Pan-Asian Trade Deal Sees More Delays 11/14 06:17
SINGAPORE (AP) -- Leaders of Southeast Asian nations have pushed back yet
again an agreement on a pan-Asian free trade deal amid a whirlwind of diplomacy
Wednesday at their annual summit.
In convening talks among the leaders of countries participating in the plan,
Singapore Prime Minister Lee Hsien Loong said a final agreement on the deal,
which is expected to encompass nearly half the world's population and 40
percent of world trade, will be pushed back until 2019.
Lee's comments confirmed earlier expectations that the 16 countries in the
plan, called the Regional Comprehensive Economic Partnership, or RCEP, would
not meet their goal of finalizing the accord this year.
The trade talks followed scores of bilateral meetings among the leaders and
talks on other issues such as regional security, how to keep peace in the South
China Sea and the crisis over hundreds of thousands of ethnic Rohingya Muslims
who have fled to Bangladesh from Myanmar to escape violence.
During the meetings in Singapore, Lee has championed the region's commitment
to free trade and a multilateral approach to sorting out the issue --- in
contrast with President Donald Trump's "American First" preference for
bilateral trade deals and distrust of international institutions.
"We are meeting at a critical time. Protectionism and anti-globalization
sentiments are on the rise. This can have a devastating impact on the regional
as well as the global economy, and business confidence in Asia is already being
affected," Lee said.
"It's important that we redouble our economic integration efforts and
maintain a free, open and rules-based multilateral trading system which has
underpinned our growth and prosperity," he said.
Trump withdrew from a Pacific Rim trade initiative, the Trans-Pacific
Partnership, just after taking office last year. That trade pact is due to take
effect on Dec. 30. The U.S. is not part of the RCEP initiative, which includes
China, India, Australia and most other Asian economies.
Lee said participating countries had finished five of seven chapters in
their agreement and shown "strong political will" in finishing it. He warned
that further delays in reaching an agreement would damage the RCEP's
"We are now at the final stage of negotiations. With a strong momentum
generated this year, I am pleased to note that the RCEP negotiations are poised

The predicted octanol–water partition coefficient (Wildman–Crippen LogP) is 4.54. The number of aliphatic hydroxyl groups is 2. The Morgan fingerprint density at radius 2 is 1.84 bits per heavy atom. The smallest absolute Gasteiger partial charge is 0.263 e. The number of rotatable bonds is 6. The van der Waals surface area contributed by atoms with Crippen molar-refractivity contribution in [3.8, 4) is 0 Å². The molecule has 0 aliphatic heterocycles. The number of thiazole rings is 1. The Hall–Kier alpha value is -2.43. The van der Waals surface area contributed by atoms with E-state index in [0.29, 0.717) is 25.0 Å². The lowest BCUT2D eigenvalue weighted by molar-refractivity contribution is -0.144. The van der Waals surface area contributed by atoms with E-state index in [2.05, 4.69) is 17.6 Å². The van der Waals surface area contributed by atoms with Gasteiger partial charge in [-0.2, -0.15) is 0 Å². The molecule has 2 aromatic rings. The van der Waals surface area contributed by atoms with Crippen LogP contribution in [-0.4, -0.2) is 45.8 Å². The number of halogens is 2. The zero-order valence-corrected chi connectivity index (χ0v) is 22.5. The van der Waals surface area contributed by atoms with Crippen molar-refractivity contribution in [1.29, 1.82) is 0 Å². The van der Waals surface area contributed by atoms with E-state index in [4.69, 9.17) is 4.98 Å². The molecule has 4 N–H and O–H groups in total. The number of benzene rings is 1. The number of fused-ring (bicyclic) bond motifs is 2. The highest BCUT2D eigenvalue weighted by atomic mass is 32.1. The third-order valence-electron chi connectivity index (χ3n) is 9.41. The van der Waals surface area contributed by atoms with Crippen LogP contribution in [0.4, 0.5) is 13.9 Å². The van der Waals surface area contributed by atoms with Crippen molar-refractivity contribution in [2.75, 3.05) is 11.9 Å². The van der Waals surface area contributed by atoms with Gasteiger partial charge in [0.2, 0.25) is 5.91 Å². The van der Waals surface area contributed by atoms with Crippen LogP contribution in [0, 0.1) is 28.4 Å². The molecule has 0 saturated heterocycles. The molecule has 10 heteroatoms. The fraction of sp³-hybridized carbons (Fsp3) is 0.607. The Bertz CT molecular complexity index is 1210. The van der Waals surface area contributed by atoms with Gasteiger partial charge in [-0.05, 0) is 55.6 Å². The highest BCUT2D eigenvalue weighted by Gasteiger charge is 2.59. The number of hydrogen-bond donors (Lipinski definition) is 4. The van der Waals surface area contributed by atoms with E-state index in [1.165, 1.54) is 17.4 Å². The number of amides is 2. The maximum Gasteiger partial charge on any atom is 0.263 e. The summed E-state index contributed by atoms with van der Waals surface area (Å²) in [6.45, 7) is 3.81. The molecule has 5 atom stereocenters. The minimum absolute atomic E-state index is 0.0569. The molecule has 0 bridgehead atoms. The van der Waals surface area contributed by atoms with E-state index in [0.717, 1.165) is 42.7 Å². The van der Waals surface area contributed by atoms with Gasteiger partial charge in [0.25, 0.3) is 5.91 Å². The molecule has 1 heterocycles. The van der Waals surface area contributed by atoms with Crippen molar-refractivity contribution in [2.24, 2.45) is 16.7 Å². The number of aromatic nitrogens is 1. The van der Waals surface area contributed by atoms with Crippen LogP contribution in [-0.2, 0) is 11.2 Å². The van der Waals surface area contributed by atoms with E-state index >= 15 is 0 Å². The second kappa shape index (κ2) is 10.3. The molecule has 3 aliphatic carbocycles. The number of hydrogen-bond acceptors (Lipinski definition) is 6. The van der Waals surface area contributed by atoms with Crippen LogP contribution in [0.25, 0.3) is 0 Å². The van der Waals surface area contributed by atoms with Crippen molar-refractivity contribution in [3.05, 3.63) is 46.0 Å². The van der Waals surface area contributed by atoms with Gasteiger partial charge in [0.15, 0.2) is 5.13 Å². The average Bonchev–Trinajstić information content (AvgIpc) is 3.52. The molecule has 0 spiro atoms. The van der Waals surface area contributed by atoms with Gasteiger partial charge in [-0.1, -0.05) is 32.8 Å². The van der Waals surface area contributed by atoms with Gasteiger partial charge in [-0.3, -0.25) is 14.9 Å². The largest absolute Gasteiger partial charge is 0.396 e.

for conclusion in 2019," he said.
The 10 Association of Southeast Asian Nations members include Brunei,
Cambodia, Indonesia, Laos, Malaysia, Myanmar, the Philippines, Singapore,
Thailand and Vietnam. Earlier Wednesday, the ASEAN leaders met with their
counterparts from Australia, China, South Korea, Russia and Japan.
Managing conflict in the South China Sea is a perennial concern; China is
pitted against its smaller neighbors in multiple disputes in the sea over coral
reefs and lagoons in waters crucial for global commerce and rich in fish and
potential oil and gas reserves.
While in Singapore, Chinese Premier Li Keqiang has sought to reassure
"We have found the way to properly manage and defuse differences, for
example, on the issue of the South China Sea in the past years," Li said,
adding that the situation was moving toward "greater stability" with progress
toward a single draft text on a code of conduct in the sea. He reiterated
Beijing's hope to have a final agreement within three years.
Philippine President Rodrigo Duterte said such a code was needed "at all
cost" to prevent dangerous miscalculations.
The Philippines softened its earlier harsh criticism of China's assertive
moves in the disputed waters after Duterte sought to repair relations with
Beijing once he took office in 2016 and sought infrastructure funding, trade
and investment from Beijing.
The region already has a nonbinding "Declaration of Conduct" but is working
toward a more robust agreement, with China appearing to win support for its
calls to ban involvement by outside powers, such as the United States, in
Duterte cited a risk of "serious miscalculation" and potential clashes that
could trigger military action based on mutual defense treaties.
"So you are there, so you are in possession, you have occupied it, but tell
us what route we should take, what kind of behavior ..." he said.
"Everything's been excellent between China and the rest of ASEAN except for
the fact that there's friction between the Western nations and China," Duterte
told reporters as he headed into meetings.
While the Singapore meetings were typically focused on cooperation and
goodwill, concerns over Myanmar's treatment of its ethnic Rohingya Muslims
flared with unusually sharp comments to the country's leader, Nobel Peace Prize
laureate Aung San Suu Kyi.
U.S. Vice President Mike Pence told Suu Kyi on Wednesday that the situation
was inexcusable. He also took aim at Myanmar's arrest and imprisonment of two
On Tuesday, Malaysian Prime Minister Mahathir Mohamed lambasted Suu Kyi for
her handling of the crisis that led to mass killings and the exodus of more
than 700,000 Rohingya from Buddhist-majority Myanmar since August 2017.
Mahathir, whose own country has a Muslim majority, said he told Suu Kyi that
as a former political detainee, she should show more compassion.
"They are actually oppressing these people to the point of, well, killing
them, mass killing, and burial in graves dug by the victims and that kind of
thing," said Mahathir, a 93-year-old political veteran whose own past treatment
of dissidents at times drew opprobrium. "That may be relevant in ancient times,
but in modern days, we don't do that kind of thing."